While there is a great deal of Emmy buzz about the performances in “The Normal Heart,” let us not forget Larry Kramer who wrote the original landmark play back in 1985 and adapted it for this long-awaited telefilm version.
He loosely based the character of Ned Weeks (Mark Ruffalo) on himself and the events were inspired by his experiences during the early days of the AIDS crisis in New York City. In 1982 he helped establish Gay Men’s Health Crisis but was eventually ousted because of his confrontational manner, as is shown in the film. In 1987, he founded the organization AIDS Coalition to Unleash Power (ACT UP), an activist organization committed to confronting the growing AIDS crisis in New York. The activities of that group were the subject of the 2012 Oscar-nominated documentary “How to Survive a Plague.”
In 2011, when the first-ever Broadway production of “The Normal Heart” won the Tony Award for Best Play Revival, producer Daryl Roth brought Kramer on stage with her. She let this firebrand have the last word and what followed was a brief but moving moment that encapsulated everything that “The Normal Heart” and Kramer’s work as an activist had been about. Watch at the bottom of this post.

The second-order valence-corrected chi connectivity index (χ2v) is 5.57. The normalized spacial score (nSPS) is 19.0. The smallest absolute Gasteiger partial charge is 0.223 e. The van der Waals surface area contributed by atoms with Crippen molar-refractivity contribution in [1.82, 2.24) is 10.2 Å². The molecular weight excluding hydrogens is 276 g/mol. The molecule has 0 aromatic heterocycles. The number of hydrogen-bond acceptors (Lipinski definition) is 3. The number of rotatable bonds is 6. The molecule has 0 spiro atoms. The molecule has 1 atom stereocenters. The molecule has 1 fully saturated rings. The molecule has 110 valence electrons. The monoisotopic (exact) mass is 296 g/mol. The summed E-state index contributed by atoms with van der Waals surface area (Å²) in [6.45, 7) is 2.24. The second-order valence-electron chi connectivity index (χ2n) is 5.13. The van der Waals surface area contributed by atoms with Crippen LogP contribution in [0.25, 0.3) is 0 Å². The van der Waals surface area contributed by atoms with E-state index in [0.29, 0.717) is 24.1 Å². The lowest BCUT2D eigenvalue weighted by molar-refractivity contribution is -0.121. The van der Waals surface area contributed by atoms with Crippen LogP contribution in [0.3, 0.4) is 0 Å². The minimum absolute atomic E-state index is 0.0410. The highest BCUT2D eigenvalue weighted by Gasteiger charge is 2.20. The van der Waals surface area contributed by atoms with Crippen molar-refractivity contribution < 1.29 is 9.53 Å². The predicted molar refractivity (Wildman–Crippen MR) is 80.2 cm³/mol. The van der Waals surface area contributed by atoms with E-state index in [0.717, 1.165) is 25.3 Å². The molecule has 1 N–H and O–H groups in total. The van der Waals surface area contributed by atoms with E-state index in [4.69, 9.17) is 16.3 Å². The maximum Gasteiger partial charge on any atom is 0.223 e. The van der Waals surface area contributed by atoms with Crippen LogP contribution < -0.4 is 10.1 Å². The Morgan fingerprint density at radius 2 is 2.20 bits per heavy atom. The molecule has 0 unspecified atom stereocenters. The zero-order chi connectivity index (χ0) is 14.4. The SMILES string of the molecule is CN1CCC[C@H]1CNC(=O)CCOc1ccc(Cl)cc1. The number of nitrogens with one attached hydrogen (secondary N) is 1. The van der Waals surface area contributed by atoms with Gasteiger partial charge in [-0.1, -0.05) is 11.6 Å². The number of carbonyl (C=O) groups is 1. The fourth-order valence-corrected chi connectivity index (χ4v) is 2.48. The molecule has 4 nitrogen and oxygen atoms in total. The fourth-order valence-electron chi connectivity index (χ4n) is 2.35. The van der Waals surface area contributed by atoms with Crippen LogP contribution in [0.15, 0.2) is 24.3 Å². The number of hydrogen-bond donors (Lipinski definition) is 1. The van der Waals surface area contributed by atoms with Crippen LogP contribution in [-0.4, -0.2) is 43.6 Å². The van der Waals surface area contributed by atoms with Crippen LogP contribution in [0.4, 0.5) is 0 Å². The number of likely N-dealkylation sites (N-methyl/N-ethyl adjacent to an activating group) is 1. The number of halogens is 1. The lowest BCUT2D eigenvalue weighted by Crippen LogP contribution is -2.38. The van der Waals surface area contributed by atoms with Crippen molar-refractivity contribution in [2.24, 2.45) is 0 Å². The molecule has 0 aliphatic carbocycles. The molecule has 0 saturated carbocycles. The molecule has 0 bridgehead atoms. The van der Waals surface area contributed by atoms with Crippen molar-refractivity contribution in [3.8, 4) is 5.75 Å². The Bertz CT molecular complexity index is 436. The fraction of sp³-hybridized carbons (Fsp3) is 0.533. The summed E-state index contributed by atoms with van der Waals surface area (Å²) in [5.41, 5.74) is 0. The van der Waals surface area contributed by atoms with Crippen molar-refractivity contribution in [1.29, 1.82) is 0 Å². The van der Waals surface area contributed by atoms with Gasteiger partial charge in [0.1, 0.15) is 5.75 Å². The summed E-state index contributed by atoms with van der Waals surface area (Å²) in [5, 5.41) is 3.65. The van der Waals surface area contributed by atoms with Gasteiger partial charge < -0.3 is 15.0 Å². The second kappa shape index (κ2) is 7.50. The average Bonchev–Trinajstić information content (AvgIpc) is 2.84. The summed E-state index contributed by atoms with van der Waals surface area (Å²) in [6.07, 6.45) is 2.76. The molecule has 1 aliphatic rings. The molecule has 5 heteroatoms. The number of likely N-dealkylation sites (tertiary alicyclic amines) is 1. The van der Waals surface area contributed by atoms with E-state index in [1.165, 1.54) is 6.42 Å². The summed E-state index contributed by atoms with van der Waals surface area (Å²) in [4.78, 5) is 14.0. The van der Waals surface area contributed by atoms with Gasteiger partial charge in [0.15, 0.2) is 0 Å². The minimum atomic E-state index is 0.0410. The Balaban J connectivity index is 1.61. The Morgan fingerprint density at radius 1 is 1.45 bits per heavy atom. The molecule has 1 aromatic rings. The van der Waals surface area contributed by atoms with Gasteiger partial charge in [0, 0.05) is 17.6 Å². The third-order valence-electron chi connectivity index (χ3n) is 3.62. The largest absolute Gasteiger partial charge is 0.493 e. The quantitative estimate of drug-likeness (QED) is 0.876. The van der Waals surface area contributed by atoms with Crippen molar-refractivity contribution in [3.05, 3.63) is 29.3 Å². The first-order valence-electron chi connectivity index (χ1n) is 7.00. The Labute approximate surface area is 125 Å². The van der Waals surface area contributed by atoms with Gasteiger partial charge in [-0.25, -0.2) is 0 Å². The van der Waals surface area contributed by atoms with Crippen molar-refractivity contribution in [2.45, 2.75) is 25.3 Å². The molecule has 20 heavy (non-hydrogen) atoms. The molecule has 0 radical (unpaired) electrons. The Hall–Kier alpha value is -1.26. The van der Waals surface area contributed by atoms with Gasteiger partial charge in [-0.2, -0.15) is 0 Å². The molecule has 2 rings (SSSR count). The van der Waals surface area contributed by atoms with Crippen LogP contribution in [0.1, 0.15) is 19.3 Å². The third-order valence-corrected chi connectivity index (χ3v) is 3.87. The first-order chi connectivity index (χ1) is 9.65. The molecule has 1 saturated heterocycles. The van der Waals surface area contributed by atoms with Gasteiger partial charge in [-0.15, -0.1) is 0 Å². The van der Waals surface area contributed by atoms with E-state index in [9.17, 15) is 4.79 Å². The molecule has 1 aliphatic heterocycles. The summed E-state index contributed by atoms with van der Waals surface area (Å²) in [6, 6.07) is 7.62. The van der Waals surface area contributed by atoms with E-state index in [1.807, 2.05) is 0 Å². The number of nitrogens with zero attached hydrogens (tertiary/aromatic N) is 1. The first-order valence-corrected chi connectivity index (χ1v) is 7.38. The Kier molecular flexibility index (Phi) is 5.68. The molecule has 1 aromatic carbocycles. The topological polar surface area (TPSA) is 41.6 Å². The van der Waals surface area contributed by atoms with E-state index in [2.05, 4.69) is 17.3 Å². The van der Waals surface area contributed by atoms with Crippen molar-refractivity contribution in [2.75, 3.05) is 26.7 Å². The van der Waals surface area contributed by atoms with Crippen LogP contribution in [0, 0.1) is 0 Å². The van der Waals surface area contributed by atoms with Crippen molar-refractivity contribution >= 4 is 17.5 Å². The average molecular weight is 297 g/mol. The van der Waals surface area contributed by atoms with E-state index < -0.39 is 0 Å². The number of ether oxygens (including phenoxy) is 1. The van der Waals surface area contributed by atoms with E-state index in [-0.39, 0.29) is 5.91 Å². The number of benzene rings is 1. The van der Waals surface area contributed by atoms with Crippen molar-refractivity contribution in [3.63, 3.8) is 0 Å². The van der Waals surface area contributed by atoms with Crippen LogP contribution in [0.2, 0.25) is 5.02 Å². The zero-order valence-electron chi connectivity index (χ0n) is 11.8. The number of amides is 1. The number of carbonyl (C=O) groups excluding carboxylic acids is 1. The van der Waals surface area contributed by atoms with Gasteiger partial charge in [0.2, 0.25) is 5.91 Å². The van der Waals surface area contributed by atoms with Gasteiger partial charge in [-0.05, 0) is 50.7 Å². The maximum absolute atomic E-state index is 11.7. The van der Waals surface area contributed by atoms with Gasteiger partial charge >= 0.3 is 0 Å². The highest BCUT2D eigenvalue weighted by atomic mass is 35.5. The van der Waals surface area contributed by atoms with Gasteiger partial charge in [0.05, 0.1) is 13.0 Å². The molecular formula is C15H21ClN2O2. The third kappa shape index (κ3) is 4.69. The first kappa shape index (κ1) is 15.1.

He is no stranger to Hollywood awards, having earned an Academy Award nomination in 1970 for adapting D.H. Lawrence‘s novel “Women in Love. While he lost to Ring Lardner, Jr. for “M*A*S*H,” Glenda Jackson won the first of her two Best Actress Oscars.
Kramer, who was diagnosed as HIV positive in 1988, has been in declining health in the last few years. So, imagine how moving it would be were he to win the Emmy for Best TV Movie/Miniseries Writing, take to the stage and deliver another eloquent statement on the illness that has claimed so many.
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